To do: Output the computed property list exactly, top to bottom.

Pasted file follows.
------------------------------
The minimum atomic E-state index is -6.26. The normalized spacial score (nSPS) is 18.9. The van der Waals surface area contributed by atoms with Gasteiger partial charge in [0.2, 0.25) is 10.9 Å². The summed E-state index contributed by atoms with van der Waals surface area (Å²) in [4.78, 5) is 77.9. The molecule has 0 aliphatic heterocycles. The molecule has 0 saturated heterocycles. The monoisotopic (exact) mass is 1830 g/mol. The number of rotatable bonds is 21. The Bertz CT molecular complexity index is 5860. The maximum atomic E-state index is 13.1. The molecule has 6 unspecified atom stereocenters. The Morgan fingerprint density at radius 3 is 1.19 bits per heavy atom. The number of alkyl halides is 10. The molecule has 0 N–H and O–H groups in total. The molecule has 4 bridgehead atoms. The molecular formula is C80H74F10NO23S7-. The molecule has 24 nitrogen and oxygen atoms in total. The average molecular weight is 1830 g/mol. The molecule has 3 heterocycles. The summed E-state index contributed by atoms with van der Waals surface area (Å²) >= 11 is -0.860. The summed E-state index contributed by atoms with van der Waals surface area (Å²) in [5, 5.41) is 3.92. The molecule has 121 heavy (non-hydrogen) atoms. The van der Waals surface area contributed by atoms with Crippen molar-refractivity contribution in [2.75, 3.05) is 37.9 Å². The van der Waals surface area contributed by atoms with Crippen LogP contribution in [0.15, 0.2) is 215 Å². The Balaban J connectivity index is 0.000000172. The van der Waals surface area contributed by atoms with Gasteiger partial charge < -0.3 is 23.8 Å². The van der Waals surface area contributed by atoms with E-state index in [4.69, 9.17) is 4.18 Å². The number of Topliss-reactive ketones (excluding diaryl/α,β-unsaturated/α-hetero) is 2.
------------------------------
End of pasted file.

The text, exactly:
The minimum atomic E-state index is -6.26. The normalized spacial score (nSPS) is 18.9. The van der Waals surface area contributed by atoms with Gasteiger partial charge in [0.2, 0.25) is 10.9 Å². The summed E-state index contributed by atoms with van der Waals surface area (Å²) in [4.78, 5) is 77.9. The molecule has 0 aliphatic heterocycles. The molecule has 0 saturated heterocycles. The monoisotopic (exact) mass is 1830 g/mol. The number of rotatable bonds is 21. The Bertz CT molecular complexity index is 5860. The maximum atomic E-state index is 13.1. The molecule has 6 unspecified atom stereocenters. The Morgan fingerprint density at radius 3 is 1.19 bits per heavy atom. The number of alkyl halides is 10. The molecule has 0 N–H and O–H groups in total. The molecule has 4 bridgehead atoms. The molecular formula is C80H74F10NO23S7-. The molecule has 24 nitrogen and oxygen atoms in total. The average molecular weight is 1830 g/mol. The molecule has 3 heterocycles. The summed E-state index contributed by atoms with van der Waals surface area (Å²) >= 11 is -0.860. The summed E-state index contributed by atoms with van der Waals surface area (Å²) in [5, 5.41) is 3.92. The molecule has 121 heavy (non-hydrogen) atoms. The van der Waals surface area contributed by atoms with Crippen molar-refractivity contribution in [2.75, 3.05) is 37.9 Å². The van der Waals surface area contributed by atoms with Crippen LogP contribution in [0.15, 0.2) is 215 Å². The Balaban J connectivity index is 0.000000172. The van der Waals surface area contributed by atoms with Gasteiger partial charge < -0.3 is 23.8 Å². The van der Waals surface area contributed by atoms with E-state index in [4.69, 9.17) is 4.18 Å². The number of Topliss-reactive ketones (excluding diaryl/α,β-unsaturated/α-hetero) is 2.